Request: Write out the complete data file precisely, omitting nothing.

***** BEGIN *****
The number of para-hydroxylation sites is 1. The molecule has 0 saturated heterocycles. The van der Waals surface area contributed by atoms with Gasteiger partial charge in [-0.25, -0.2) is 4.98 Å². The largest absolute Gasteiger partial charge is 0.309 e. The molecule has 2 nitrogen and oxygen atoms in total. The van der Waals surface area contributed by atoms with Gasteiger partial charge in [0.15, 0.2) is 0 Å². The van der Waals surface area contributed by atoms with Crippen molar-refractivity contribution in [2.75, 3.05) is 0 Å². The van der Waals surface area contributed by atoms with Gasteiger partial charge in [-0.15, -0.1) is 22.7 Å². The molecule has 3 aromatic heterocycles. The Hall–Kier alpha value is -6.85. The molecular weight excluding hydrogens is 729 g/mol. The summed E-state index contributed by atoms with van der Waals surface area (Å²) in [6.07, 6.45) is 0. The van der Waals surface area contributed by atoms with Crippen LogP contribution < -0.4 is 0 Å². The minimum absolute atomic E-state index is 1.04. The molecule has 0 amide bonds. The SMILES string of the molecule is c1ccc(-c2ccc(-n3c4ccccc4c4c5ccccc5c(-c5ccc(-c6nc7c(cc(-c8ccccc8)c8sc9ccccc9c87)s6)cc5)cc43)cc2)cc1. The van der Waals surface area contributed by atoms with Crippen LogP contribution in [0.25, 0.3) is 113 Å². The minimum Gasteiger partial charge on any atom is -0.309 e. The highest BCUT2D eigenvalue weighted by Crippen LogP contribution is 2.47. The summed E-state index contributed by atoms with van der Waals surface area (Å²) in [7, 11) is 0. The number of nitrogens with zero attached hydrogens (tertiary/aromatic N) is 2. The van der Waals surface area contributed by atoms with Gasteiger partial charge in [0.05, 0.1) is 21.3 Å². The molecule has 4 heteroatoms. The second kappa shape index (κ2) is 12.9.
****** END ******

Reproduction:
The number of para-hydroxylation sites is 1. The molecule has 0 saturated heterocycles. The van der Waals surface area contributed by atoms with Gasteiger partial charge in [-0.25, -0.2) is 4.98 Å². The largest absolute Gasteiger partial charge is 0.309 e. The molecule has 2 nitrogen and oxygen atoms in total. The van der Waals surface area contributed by atoms with Gasteiger partial charge in [0.15, 0.2) is 0 Å². The van der Waals surface area contributed by atoms with Crippen molar-refractivity contribution in [2.75, 3.05) is 0 Å². The van der Waals surface area contributed by atoms with Gasteiger partial charge in [-0.15, -0.1) is 22.7 Å². The molecule has 3 aromatic heterocycles. The Hall–Kier alpha value is -6.85. The molecular weight excluding hydrogens is 729 g/mol. The summed E-state index contributed by atoms with van der Waals surface area (Å²) in [6.07, 6.45) is 0. The van der Waals surface area contributed by atoms with Crippen LogP contribution < -0.4 is 0 Å². The minimum absolute atomic E-state index is 1.04. The molecule has 0 amide bonds. The SMILES string of the molecule is c1ccc(-c2ccc(-n3c4ccccc4c4c5ccccc5c(-c5ccc(-c6nc7c(cc(-c8ccccc8)c8sc9ccccc9c87)s6)cc5)cc43)cc2)cc1. The van der Waals surface area contributed by atoms with Crippen LogP contribution in [0.25, 0.3) is 113 Å². The minimum Gasteiger partial charge on any atom is -0.309 e. The highest BCUT2D eigenvalue weighted by Crippen LogP contribution is 2.47. The summed E-state index contributed by atoms with van der Waals surface area (Å²) in [7, 11) is 0. The number of nitrogens with zero attached hydrogens (tertiary/aromatic N) is 2. The van der Waals surface area contributed by atoms with Gasteiger partial charge in [0.05, 0.1) is 21.3 Å². The molecule has 4 heteroatoms. The second kappa shape index (κ2) is 12.9.